Janani Luwum — Archbishop and Martyr

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O God, whose Son the Good Shepherd laid down his life for the sheep: We give you thanks for your faithful shepherd, Janani Luwum, who after his Savior’s example gave up his life for the people of Uganda. Grant us to be so inspired by his witness that we make no peace with oppression, but live as those who are seated with the cross of Christ, who died and rose again, and now lives and reigns with you and the Holy Spirit, one God, for ever and ever. Amen. *

 

It seems that every so often when I’m reading the office for the day, I find myself reading about people who existed within my life span. It kind of amazes me, but then, the call of God and the responses to that call are not that uncommon even in the in this age.

 

Janani Luwum born in 1922 and was a schoolteacher just prior to his conversion in 1948. He rose through the ranks of the church from lay reader to becoming a priest in 1956. In 1969, after study in Britain, he was named archbishop of Northern Uganda.

 

It was a precarious time in Uganda. Not only were ordinary Christians in danger from 1971 on, when a dictator and Chief of Staff of the Armed Forces of Uganda, staged a coup against his predecessor, Milton Obote, the Prime minister. The usurper was Idi Amin, and his name and reputation are still known today as one of the most lethal and cruel of dictators. He distrusted anyone who did not support him, and frequently those people disappeared without a trace. Soldiers were shot in their barracks because Amin feared they too might try a coup against him as he had done to his predecessor. Foreigners were forced to leave, and Christians were killed for little or no reason. It was a perilous time, a time full of fear and a time to keep your head down and try not to attract attention. James Kiefer gives a biography of Janani Luwum that speaks of his life and struggles.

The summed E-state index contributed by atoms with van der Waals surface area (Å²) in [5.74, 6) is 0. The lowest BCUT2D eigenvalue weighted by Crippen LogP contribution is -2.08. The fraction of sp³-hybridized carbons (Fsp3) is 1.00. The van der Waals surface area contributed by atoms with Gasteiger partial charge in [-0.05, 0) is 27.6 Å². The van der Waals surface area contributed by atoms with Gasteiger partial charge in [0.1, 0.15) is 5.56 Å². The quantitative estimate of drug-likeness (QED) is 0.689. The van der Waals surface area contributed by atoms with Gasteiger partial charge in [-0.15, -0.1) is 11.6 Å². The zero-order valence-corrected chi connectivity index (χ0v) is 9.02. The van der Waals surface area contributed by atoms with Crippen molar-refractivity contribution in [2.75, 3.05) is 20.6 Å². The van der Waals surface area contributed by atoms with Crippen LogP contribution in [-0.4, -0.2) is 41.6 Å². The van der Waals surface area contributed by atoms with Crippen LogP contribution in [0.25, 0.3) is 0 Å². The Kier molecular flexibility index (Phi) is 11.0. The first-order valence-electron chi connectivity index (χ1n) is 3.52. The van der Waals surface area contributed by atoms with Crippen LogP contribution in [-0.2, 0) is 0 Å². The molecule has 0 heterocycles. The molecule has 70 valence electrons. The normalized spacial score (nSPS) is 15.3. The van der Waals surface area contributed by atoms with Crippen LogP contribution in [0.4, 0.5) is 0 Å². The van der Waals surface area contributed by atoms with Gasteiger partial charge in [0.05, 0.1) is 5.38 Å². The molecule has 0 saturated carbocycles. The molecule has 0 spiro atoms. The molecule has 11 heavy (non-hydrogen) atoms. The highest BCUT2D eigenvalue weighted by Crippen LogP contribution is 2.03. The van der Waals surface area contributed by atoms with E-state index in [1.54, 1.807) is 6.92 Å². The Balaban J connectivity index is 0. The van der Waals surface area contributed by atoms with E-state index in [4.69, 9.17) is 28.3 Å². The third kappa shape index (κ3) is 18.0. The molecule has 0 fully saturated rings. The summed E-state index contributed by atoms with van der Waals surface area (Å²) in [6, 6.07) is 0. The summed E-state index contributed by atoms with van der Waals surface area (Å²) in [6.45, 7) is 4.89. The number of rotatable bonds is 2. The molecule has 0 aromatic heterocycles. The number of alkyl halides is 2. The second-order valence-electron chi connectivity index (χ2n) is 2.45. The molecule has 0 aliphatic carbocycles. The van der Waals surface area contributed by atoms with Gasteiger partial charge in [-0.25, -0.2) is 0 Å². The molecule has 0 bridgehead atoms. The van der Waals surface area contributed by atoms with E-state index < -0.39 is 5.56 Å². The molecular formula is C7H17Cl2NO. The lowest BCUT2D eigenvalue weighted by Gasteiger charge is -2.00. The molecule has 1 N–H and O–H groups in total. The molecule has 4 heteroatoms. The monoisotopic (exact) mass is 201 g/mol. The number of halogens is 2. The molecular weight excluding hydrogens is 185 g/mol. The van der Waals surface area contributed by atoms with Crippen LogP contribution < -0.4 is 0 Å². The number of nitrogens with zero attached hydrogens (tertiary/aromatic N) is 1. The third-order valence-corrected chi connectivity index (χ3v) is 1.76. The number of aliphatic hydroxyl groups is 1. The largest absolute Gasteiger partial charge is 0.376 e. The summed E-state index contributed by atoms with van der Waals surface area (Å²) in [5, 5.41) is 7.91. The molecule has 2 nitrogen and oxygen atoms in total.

The name of Idi Amin was very familiar in the 1970s for his cruelty, treachery, and brutality. It was hard not to see him in somewhat the same frame as a Hitler. In his 8-year rule, over 300,000 Ugandans were massacred, among them was Archbishop Janani Luwum in 1977.

When the casket containing his body was opened, the level of atrocity committed upon him was undeniable. His courage in speaking out against a corrupt and evil regime and his faith had encouraged his people. His faithfulness in the face of death had a powerful impact on the people of Uganda, and many who had forsaken Christianity returned to the faith, encouraged by the memory of Archbishop Luwum and others who had been martyred for their own faith.

I remember hearing about the atrocities Amin had called down on his own people. It was almost too sickening to read and hear about, but it was in the news with great regularity during those days of repression and oppression with a dictator who caused mass murder and genocide without compunction, without regard or even remorse. There were several in the world at that time, and now even now reading about the times when these atrocities were happening is still stomach churning and nauseating. But then there are those who like Luwum who stood up against all odds and in total danger of losing their lives for their cause. That is a reason for celebration. These were people who took the words of Jesus seriously, the words about caring for one another and loving their brothers and sisters even until death. He died a martyr’s death, and is considered a martyr for the faith today, especially in his home country of Uganda but now also recognized around the world.